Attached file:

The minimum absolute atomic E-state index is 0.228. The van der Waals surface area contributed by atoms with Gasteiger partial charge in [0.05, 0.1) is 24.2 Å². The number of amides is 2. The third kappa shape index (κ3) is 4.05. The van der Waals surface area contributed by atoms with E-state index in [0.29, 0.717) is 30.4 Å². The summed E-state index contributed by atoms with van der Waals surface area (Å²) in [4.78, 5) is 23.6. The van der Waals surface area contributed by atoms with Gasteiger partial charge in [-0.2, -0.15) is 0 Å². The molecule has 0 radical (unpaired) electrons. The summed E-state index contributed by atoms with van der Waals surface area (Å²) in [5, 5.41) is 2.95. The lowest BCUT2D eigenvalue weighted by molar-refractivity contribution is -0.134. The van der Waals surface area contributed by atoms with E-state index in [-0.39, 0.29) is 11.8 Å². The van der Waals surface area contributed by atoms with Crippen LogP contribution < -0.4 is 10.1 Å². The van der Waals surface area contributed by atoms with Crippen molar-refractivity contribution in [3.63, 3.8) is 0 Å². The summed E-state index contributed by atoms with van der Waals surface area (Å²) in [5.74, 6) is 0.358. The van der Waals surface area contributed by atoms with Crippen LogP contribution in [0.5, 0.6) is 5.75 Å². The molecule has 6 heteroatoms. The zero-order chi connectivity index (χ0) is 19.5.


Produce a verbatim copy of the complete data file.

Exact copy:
The minimum absolute atomic E-state index is 0.228. The van der Waals surface area contributed by atoms with Gasteiger partial charge in [0.05, 0.1) is 24.2 Å². The number of amides is 2. The third kappa shape index (κ3) is 4.05. The van der Waals surface area contributed by atoms with E-state index in [0.29, 0.717) is 30.4 Å². The summed E-state index contributed by atoms with van der Waals surface area (Å²) in [4.78, 5) is 23.6. The van der Waals surface area contributed by atoms with Gasteiger partial charge in [-0.2, -0.15) is 0 Å². The molecule has 0 radical (unpaired) electrons. The summed E-state index contributed by atoms with van der Waals surface area (Å²) in [5, 5.41) is 2.95. The lowest BCUT2D eigenvalue weighted by molar-refractivity contribution is -0.134. The van der Waals surface area contributed by atoms with E-state index in [-0.39, 0.29) is 11.8 Å². The van der Waals surface area contributed by atoms with Crippen LogP contribution < -0.4 is 10.1 Å². The van der Waals surface area contributed by atoms with Crippen molar-refractivity contribution in [3.63, 3.8) is 0 Å². The summed E-state index contributed by atoms with van der Waals surface area (Å²) in [5.74, 6) is 0.358. The van der Waals surface area contributed by atoms with Crippen LogP contribution in [0.5, 0.6) is 5.75 Å². The molecule has 6 heteroatoms. The zero-order chi connectivity index (χ0) is 19.5.